What's new

How Merry Christmas Is Said Around the World

Yeah, it's a Celtic language, so it'll be similar to Irish and Scots Gaelic... and I suppose one of the reason's why it's so hard to learn is that it's simply fallen out of use... Nobody to teach it, nobody to practise on, novody to converse with in it... so people have just forgotten about it...
Originally posted by howabe
For the Happy New Year part, the standard idiom seems to be 'guten Rutsch', to which you could probably add (ins neue Jahr)..
Literally meaning a happy slide (into the new year)

Actually, in German there is a slight difference between "Guten Rutsch" & "glテシckliches neues Jahr" (= "happy new year"). The 'Rutsch' is used before the new year actually starts & means something like "have a good time while celebrating on New Year's Eve" or "have a good start into the new year".
At midnight of New Year's Eve people clink glasses (with sparkling wine usually) & say "Frohes Neujahr" or "Glテシckliches neues Jahr", the same expressions can be used when meeting someone for the first time in the new year.
That's so interesting, Bossel! You know, my last name is "Fritz," so I have a lot of German in me. My family even traced our history, including the Fritz Coat of Arms. It was really interesting! Wish I knew the language, though. 😄
Originally posted by Elizabeth
This list from Planetpals looks less error prone.

At PLANETPALS we have visitors from all around the world.
We celebrate by saying MERRY CHRISTMAS in many of their languages!

Swedish - God Jul och Gott Nytt テ? and S Rozhdestvom Kristovym

"God jul och gott nytt テ・r" is correct. It means "Merry Christmas and a happy new year". However, the "S Rozhdestvom Kristovym" part makes no sense. It's definitely not Swedish. :confused:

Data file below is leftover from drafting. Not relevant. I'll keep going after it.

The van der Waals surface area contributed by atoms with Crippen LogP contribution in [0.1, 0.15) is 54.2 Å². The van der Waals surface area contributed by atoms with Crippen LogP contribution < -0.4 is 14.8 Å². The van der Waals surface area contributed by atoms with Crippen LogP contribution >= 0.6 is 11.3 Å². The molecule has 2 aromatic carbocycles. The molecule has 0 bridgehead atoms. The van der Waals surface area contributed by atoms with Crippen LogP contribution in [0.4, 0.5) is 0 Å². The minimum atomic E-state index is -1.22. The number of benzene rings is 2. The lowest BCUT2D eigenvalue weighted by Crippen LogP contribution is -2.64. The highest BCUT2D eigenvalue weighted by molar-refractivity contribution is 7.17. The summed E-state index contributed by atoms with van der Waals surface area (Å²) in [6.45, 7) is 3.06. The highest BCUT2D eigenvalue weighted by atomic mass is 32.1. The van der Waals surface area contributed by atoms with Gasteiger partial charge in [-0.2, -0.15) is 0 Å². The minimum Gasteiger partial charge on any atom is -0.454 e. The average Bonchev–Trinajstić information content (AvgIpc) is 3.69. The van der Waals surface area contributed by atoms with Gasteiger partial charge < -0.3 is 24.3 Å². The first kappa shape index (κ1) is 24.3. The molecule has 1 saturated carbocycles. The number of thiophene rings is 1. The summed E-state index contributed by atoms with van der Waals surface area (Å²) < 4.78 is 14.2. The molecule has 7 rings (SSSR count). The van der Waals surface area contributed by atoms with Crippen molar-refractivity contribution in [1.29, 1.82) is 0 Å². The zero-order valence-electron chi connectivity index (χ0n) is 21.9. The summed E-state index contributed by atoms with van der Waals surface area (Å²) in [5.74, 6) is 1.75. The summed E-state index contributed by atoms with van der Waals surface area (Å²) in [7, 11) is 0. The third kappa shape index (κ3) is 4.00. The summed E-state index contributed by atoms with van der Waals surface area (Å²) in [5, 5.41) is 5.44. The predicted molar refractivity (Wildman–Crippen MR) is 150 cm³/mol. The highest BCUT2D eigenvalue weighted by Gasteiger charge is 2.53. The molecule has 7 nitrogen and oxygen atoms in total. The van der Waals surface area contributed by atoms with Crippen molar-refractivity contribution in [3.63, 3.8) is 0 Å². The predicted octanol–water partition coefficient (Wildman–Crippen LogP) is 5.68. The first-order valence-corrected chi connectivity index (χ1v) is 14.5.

How many languages do you know, Elizabeth? You seem so knowledgeable about so many different languages (as well as other things). I'm just curious how many you know. It's very impressive! :)
Truthfully only English, Japanese, fragments of Spanish.....and apparently too much time on my hands at the moment :)
LOL. It sure sounds like more than that. Well, you're certainly knowledgeable about a lot of things--too much time on your hands or not!
lol I'm envious 😌 I can speak English (to an extent) German and French to an almost intelligable degree, fragments of Japanese... and I've studied Latin for 6 years, although it's hardly the kind of language you converse in... but I take a great interest in languages, etymology etc, and I'd like to learn as many as possible really lol... although that isn't very likely to happen...
Originally posted by LordGus
the "S Rozhdestvom Kristovym" part makes no sense. It's definitely not Swedish. :confused:
well, seeing as it;s an alphabetical list, it could be Swiss German, but it doesn't look like Swiss, and I think that was already listed under Romansch. It could be Tagalog... but doesn't seem like that either (from the one Tagalog phrase I know lol)
But it does certainly look Russian-esque...
Wow, I'd say you know quite a few languages, Howabe! You're really lucky. I would love to know as many languages as I could. :)
Originally posted by howabe
well, seeing as it;s an alphabetical list, it could be Swiss German, but it doesn't look like Swiss, and I think that was already listed under Romansch. It could be Tagalog... but doesn't seem like that either (from the one Tagalog phrase I know lol)
But it does certainly look Russian-esque...
I just scanned up the list a little ways and noticed the similarity between Rozhdestvom and Rozhdestva along with the oyvm endings, but haven't checked it out formally or anything.
I think some of these buggy lists must be machine generated by Google and site producers, though, which explains how mistakes get replicated hundreds of times over.
I'd like to make a correction, because I see you all like to learn a little bit of every language.
In Romanian
Sarbatori vesele
means Happy Holidays...and Merry Christmas is Craciun Fericit !
For Satori's list, it is strange that in some language there is only the "merry Xmas" part, while most also have the "Happy New Year" translation.